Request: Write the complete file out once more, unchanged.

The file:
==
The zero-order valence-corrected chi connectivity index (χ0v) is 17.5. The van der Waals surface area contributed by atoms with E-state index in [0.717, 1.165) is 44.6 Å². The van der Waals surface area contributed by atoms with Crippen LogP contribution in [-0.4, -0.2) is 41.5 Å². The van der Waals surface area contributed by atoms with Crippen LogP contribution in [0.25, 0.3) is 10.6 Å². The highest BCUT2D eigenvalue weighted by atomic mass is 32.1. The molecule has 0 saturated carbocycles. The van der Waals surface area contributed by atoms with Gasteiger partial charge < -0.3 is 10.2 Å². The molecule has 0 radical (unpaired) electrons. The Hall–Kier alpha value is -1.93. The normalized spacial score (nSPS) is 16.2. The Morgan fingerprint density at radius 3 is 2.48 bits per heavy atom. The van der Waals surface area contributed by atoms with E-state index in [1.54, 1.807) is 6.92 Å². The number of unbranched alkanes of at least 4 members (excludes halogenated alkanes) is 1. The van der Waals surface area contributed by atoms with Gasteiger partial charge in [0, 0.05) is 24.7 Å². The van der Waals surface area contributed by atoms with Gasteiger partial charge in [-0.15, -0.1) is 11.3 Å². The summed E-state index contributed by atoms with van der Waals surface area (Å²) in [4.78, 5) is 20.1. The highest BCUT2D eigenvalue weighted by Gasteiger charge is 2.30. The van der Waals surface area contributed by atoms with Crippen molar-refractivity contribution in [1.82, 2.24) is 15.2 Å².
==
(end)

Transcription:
The zero-order valence-corrected chi connectivity index (χ0v) is 17.5. The van der Waals surface area contributed by atoms with E-state index in [0.717, 1.165) is 44.6 Å². The van der Waals surface area contributed by atoms with Crippen LogP contribution in [-0.4, -0.2) is 41.5 Å². The van der Waals surface area contributed by atoms with Crippen LogP contribution in [0.25, 0.3) is 10.6 Å². The highest BCUT2D eigenvalue weighted by atomic mass is 32.1. The molecule has 0 saturated carbocycles. The van der Waals surface area contributed by atoms with Gasteiger partial charge < -0.3 is 10.2 Å². The molecule has 0 radical (unpaired) electrons. The Hall–Kier alpha value is -1.93. The normalized spacial score (nSPS) is 16.2. The Morgan fingerprint density at radius 3 is 2.48 bits per heavy atom. The van der Waals surface area contributed by atoms with E-state index in [1.54, 1.807) is 6.92 Å². The number of unbranched alkanes of at least 4 members (excludes halogenated alkanes) is 1. The van der Waals surface area contributed by atoms with Gasteiger partial charge in [0, 0.05) is 24.7 Å². The van der Waals surface area contributed by atoms with Gasteiger partial charge in [-0.15, -0.1) is 11.3 Å². The summed E-state index contributed by atoms with van der Waals surface area (Å²) in [4.78, 5) is 20.1. The highest BCUT2D eigenvalue weighted by Gasteiger charge is 2.30. The van der Waals surface area contributed by atoms with Crippen molar-refractivity contribution in [1.82, 2.24) is 15.2 Å².